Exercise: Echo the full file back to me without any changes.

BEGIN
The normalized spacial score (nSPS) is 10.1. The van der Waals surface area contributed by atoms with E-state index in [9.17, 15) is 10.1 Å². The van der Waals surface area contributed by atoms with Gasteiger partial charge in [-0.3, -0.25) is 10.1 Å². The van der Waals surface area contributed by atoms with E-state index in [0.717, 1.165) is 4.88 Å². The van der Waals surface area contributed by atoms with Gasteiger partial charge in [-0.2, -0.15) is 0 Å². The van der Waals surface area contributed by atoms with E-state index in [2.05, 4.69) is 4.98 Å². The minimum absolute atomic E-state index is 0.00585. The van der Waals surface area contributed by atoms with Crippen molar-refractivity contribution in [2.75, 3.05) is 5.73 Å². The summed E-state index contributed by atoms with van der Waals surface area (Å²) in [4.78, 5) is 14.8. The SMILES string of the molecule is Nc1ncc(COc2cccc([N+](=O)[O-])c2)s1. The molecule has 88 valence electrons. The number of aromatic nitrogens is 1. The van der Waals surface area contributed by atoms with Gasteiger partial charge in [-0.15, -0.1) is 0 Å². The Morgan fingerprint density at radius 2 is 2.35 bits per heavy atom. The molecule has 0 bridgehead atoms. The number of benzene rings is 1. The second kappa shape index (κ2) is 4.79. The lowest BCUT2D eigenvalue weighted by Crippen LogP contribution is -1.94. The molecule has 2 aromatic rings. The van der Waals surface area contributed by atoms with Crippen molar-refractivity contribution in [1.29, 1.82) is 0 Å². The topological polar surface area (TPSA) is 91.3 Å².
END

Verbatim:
The normalized spacial score (nSPS) is 10.1. The van der Waals surface area contributed by atoms with E-state index in [9.17, 15) is 10.1 Å². The van der Waals surface area contributed by atoms with Gasteiger partial charge in [-0.3, -0.25) is 10.1 Å². The van der Waals surface area contributed by atoms with E-state index in [0.717, 1.165) is 4.88 Å². The van der Waals surface area contributed by atoms with Gasteiger partial charge in [-0.2, -0.15) is 0 Å². The van der Waals surface area contributed by atoms with E-state index in [2.05, 4.69) is 4.98 Å². The minimum absolute atomic E-state index is 0.00585. The van der Waals surface area contributed by atoms with Crippen molar-refractivity contribution in [2.75, 3.05) is 5.73 Å². The summed E-state index contributed by atoms with van der Waals surface area (Å²) in [4.78, 5) is 14.8. The SMILES string of the molecule is Nc1ncc(COc2cccc([N+](=O)[O-])c2)s1. The molecule has 88 valence electrons. The number of aromatic nitrogens is 1. The van der Waals surface area contributed by atoms with Gasteiger partial charge in [-0.15, -0.1) is 0 Å². The Morgan fingerprint density at radius 2 is 2.35 bits per heavy atom. The molecule has 0 bridgehead atoms. The number of benzene rings is 1. The second kappa shape index (κ2) is 4.79. The lowest BCUT2D eigenvalue weighted by Crippen LogP contribution is -1.94. The molecule has 2 aromatic rings. The van der Waals surface area contributed by atoms with Crippen molar-refractivity contribution in [1.29, 1.82) is 0 Å². The topological polar surface area (TPSA) is 91.3 Å².